Carlsbad: Beyond the Cave

Butterfly_RattlesnakeSprings-NM_LAH_8611-001Rattlesnake Springs is an oasis in the middle of the desert. Located 27 miles south of Carlsbad, New Mexico, it’s owned by the Nature Conservancy. You can take in the entire place in one glance—a small pond surrounded by mowed grasses and some weeds. Further back some small trees and thick brush take advantage of the water. (There’s also a caretaker’s private residence, and some off-limits desert.)

Situated as it is at the juncture of the Sonoran and Chihuahuan deserts, the species list for spring migration is awe-inspiring. Unfortunately, we were there well past that season. Well, you go when you can.

We arrived early in the morning, before the temperatures could climb into the 100’s. There’s a state park just down the road, so Pete grabbed a book and settled in at a picnic table in the shade of some huge cottonwoods. I loaded up my camera gear and headed to the pond.

RattlesnakeSprings-NM_LAH_8583I was planning to bird but immediately got distracted by a patch of tall weeds covered with gorgeous, photogenic butterflies (above). Mixed with the butterflies were huge tarantula hawks, a kind of spider wasp (right). I knew they lay their eggs in the bodies of tarantulas they have stung and paralyzed. I didn’t know they also enjoyed nectar. It was only after I got home and looked them up that I learned they have the second most painful sting in the insect world. (Apparently, the bullet ant is worse.) Happily, I missed that memorable experience.

Vermilion Flycatcher_RattlesnakeSprings-NM_LAH_8598-001I finally convinced myself that the insects would keep, and I needed to pay attention to the birds. Flycatchers ruled. Bright streaks of red turned out to be Vermilion Flycatchers darting out to nab the numerous mosquitoes. The an abundance of juveniles told me they had successfully nested in the area. Black Phoebes had claimed one side of the pond, taking advantage of the bugs hovering over the water. Western Kingbirds lined the nearby fence rails.

Summer Tanager_RattlesnakeSprings-NM_LAH_8679-002Next I noticed another red bird skulking in the branches—a Summer Tanager. I grabbed a quick shot while he briefly posed before heading back into the tangled branches.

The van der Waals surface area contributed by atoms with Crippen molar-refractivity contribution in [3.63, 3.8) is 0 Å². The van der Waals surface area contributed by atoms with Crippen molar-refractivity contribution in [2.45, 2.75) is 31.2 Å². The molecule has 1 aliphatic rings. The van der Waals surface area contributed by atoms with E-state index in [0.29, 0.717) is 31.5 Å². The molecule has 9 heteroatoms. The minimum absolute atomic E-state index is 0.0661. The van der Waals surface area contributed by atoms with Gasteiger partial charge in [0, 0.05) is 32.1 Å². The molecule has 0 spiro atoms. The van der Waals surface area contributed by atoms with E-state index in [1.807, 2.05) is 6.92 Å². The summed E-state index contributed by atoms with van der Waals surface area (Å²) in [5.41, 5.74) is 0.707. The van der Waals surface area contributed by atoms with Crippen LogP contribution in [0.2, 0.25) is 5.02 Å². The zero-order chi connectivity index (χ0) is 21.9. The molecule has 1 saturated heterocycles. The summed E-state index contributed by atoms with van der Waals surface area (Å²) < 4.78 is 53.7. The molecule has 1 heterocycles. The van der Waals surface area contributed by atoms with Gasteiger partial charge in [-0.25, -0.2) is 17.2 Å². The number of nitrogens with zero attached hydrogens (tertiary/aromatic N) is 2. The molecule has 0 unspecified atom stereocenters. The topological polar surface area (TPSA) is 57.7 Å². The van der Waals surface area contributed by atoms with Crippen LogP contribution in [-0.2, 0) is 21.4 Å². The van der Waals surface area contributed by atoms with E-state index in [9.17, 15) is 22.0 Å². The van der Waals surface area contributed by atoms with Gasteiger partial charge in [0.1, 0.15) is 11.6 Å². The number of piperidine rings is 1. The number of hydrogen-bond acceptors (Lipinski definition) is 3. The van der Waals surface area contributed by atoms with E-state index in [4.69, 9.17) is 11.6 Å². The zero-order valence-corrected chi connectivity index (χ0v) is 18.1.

A noisy flock of Northern Mockingbirds stuck to the mesquite across the road. I added Lesser Goldfinches, Bronzed Cowbirds, Mourning Doves, and White-winged Doves to my list. A lone turkey wandered by. A flash of bright colors caught my eye—Painted Bunting! That’s a bird we don’t see in Colorado. Sadly, he didn’t get close enough for a good photo (below).

RattlesnakeSprings-NM_LAH_8804I walked around the edge of the pond to watch fish grab dragonflies out of midair, then daringly ventured a little ways into the surrounding bushes . We’d been warned about snakes and I didn’t want to meet the locale’s namesake—at least not close up! I poked my tripod into the weeds before every step, and tried to step hard enough to alert any rattlers of my presence so they could slither in the opposite direction.

The heat finally sent the birds into the shade to nap, and we decided to do likewise.

Blue Grosbeak_CarlsbadNP-NM_LAH_8189-001A few hours later, as the afternoon wound down, we headed back to Carlsbad National Park to check out a small pullout on the road to the cave. There was a small creek down in the canyon, but most of the water was underground this late in the season. However, here a short trail led down to a pool, and an interpretive sign explained that Native Americans had once camped under an adjacent overhang. We had briefly stopped here the day before and discovered a pair of Blue Grosbeaks. I wanted to see if they were still there so I could get a better photo.

Lizard_CarlsbadNP-NM_LAH_8179-001The Grosbeaks were gone, but a pair of Canyon Wrens had taken their place. They disappeared into a crack in the sandstone cliff, and I suspected a nest. Cave Swallows circled overhead, then swooped down to skim the surface of the water. Lizards scurried off the trail as I approached. It was a beautiful spot, and while cars rushed by on their way up the hill, no one else stopped.

Sadly, we had to head home the next day. This would be an incredible spot to visit in late April or early May—when migration is at its peak and the temperatures are a bit more tolerable. There’s always next year.

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